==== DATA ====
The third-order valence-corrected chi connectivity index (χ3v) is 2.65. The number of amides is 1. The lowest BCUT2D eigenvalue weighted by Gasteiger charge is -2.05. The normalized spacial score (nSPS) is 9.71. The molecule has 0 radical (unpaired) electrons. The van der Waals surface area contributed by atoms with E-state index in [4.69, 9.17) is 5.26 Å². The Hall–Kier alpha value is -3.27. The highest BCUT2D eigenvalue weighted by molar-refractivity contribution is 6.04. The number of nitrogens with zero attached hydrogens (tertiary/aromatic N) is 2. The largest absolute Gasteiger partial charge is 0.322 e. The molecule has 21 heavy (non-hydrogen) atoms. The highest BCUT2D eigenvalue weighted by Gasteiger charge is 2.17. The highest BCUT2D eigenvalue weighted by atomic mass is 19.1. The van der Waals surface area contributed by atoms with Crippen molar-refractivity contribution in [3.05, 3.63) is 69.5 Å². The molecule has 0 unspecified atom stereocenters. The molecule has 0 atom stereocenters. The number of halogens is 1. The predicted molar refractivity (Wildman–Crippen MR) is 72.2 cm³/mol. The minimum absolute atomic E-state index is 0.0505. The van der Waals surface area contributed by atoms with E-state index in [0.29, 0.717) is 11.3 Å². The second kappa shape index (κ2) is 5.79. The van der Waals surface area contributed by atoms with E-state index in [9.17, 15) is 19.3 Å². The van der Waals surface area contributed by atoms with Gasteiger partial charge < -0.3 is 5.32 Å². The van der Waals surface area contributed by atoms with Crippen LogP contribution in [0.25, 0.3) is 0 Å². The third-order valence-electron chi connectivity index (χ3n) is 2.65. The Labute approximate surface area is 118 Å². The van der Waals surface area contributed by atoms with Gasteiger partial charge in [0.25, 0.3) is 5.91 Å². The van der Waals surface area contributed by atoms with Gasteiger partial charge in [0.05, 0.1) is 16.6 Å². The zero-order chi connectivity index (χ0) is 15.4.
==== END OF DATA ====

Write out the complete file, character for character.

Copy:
The third-order valence-corrected chi connectivity index (χ3v) is 2.65. The number of amides is 1. The lowest BCUT2D eigenvalue weighted by Gasteiger charge is -2.05. The normalized spacial score (nSPS) is 9.71. The molecule has 0 radical (unpaired) electrons. The van der Waals surface area contributed by atoms with E-state index in [4.69, 9.17) is 5.26 Å². The Hall–Kier alpha value is -3.27. The highest BCUT2D eigenvalue weighted by molar-refractivity contribution is 6.04. The number of nitrogens with zero attached hydrogens (tertiary/aromatic N) is 2. The largest absolute Gasteiger partial charge is 0.322 e. The molecule has 21 heavy (non-hydrogen) atoms. The highest BCUT2D eigenvalue weighted by Gasteiger charge is 2.17. The highest BCUT2D eigenvalue weighted by atomic mass is 19.1. The van der Waals surface area contributed by atoms with Crippen molar-refractivity contribution in [3.05, 3.63) is 69.5 Å². The molecule has 0 unspecified atom stereocenters. The molecule has 0 atom stereocenters. The number of halogens is 1. The predicted molar refractivity (Wildman–Crippen MR) is 72.2 cm³/mol. The minimum absolute atomic E-state index is 0.0505. The van der Waals surface area contributed by atoms with E-state index in [0.29, 0.717) is 11.3 Å². The second kappa shape index (κ2) is 5.79. The van der Waals surface area contributed by atoms with E-state index in [9.17, 15) is 19.3 Å². The van der Waals surface area contributed by atoms with Gasteiger partial charge < -0.3 is 5.32 Å². The van der Waals surface area contributed by atoms with Crippen LogP contribution in [0.25, 0.3) is 0 Å². The third-order valence-electron chi connectivity index (χ3n) is 2.65. The Labute approximate surface area is 118 Å². The van der Waals surface area contributed by atoms with Gasteiger partial charge in [0.25, 0.3) is 5.91 Å². The van der Waals surface area contributed by atoms with Gasteiger partial charge in [0.05, 0.1) is 16.6 Å². The zero-order chi connectivity index (χ0) is 15.4.